I ain’t going to front. Tuesday nights has been suckin’ recently. Fewer and fewer people have been attending.
So, for the hell of it, I stopped playing my usual chill music, music featuring the likes of Portishead and Tricky. First, I played “I Don’t Mind”, a drum-n-bass number by Urban Soul Selective featuring Elizabeth Troy.
At this time, a white couple was sitting at the bar counter, a couple who looked thirty-something.
I handed both of them a copy of recently made flyers.
I played UB40’s “Falling In Love” next. The woman began tapping her feet to it.
A white guy who looked fifty-something walked in. After ordering his brew, a woman walked in and joined him at the table. Both dressed somewhat professionally, as if they were lawyers.
I gave these two flyers also.
The first couple left. Yet, as the dude left my flyer on the bar counter, the woman kept hers.
Next, I played Incognito’s soulful version of “Tin Man”, a song originally released by folk rock band America.
But Oz never did give nothing to the Tin Man/ that he didn’t, didn’t already have…
I stayed on this vibe for the next couple of songs. When I landed on Des”ree’s “You Gotta Be”, the woman from the second couple kissed the guy on the cheek.
You gotta be cool, you gotta be calm/you gotta stay together…
Three more people entered and sat at the bar, two white guys and a white woman. All three looked to be in their thirties.
As I continued on my vibe, two more white guys and a woman entered. These folks looked to be in their twenties. One of them (Kyle) was a regular. His friends began singing along with Roberta Flack’s “Killing Me Softly With His Song”.
“That’s the original version!” I yelled. Many people may recognize the Fugee’s version.
I gave these three flyers too.
About three songs later, I played Al Green’s “Let’s Stay Together”.
“Sing it, Obama!” I yelled.
Every since The President sung it, I’ve been playing the song a lot more. I am very damned proud to have a President who can sing Al Green. It’s the best thing since having a president who played the sax.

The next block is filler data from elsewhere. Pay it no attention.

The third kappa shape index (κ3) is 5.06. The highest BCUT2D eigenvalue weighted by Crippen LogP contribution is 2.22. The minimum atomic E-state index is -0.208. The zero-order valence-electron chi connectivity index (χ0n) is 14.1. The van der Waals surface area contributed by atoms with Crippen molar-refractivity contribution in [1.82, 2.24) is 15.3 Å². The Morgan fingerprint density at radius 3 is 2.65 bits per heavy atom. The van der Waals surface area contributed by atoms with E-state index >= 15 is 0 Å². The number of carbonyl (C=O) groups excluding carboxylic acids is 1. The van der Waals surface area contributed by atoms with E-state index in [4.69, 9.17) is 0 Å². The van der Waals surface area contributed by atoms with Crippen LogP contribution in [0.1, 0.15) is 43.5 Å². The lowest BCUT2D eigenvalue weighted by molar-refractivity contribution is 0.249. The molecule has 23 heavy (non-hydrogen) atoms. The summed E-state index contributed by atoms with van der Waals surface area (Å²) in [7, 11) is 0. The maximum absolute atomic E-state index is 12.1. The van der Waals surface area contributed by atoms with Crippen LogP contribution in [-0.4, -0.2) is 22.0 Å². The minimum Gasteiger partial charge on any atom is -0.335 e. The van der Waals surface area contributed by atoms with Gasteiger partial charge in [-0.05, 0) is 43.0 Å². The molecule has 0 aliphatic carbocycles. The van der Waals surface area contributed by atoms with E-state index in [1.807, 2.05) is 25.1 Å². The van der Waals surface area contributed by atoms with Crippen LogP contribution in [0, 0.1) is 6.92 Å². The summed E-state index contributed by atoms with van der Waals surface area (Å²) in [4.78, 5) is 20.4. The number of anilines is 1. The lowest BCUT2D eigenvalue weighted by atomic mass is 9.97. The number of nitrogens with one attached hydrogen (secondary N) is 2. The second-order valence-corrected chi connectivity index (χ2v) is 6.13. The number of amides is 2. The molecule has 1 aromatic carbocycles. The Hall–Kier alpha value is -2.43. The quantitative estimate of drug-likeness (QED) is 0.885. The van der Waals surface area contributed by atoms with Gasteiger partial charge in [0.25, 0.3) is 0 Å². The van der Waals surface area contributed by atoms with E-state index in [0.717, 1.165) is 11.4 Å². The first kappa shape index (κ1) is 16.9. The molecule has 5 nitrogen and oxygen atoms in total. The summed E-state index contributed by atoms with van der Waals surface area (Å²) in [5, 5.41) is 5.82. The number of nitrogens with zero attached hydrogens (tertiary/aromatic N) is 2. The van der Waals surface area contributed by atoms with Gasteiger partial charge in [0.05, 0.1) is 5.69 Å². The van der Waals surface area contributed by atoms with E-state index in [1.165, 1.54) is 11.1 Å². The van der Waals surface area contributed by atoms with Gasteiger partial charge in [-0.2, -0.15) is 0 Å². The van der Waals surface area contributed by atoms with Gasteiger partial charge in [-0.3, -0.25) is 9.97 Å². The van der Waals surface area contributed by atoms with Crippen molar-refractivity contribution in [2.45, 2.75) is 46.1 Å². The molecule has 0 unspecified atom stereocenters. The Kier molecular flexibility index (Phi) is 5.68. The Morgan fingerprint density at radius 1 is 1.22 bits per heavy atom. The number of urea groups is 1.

Because they seemed unamused, the other three people at the bar worried me. Yet, their ordering another round quieted those worries.
Soon, I drifted into faster paced music. Yet, these were mostly sounds from the 80s and 90s, folks like Soul II Soul and Michael Jackson singing “Scream” with his sister Janet.
The sing-a-long trio had already left. So, did the couple. A guy from the other trio requested “Two Princes” by the Spin Doctors. (And where the fuck is that group now?) The same guy requested two more songs: “Who’s Johnny?” by El Debarge and “I Get Around” by Tupac.
Yet, as him and his two friends left, it was the other guy of this trio who thanked me and left a ten dollar tip. The dude who requested three songs from me didn’t tip me shit. Also, unlike his two friends, he left the flyer I gave him on the bar counter.
Here’s something I’m starting to notice. The more hip-hop and soul I play, the more and better tips I receive. This happened during my 90s hip-hop gig two weeks ago.
Also, I noticed folks seemed to have a better time versus my previous Tuesday nights. As long as people know most of the songs, they don’t mind listening to chill music. Another thing, contrary to popular belief, you don’t always have to play the current hits. Sometimes, it’s best to leave that to spots who cater to douche-bags and bimbos.
I don’t know about turning Tuesdays into a full soul and hip-hop night. Yet, I do know I’m playing more if it.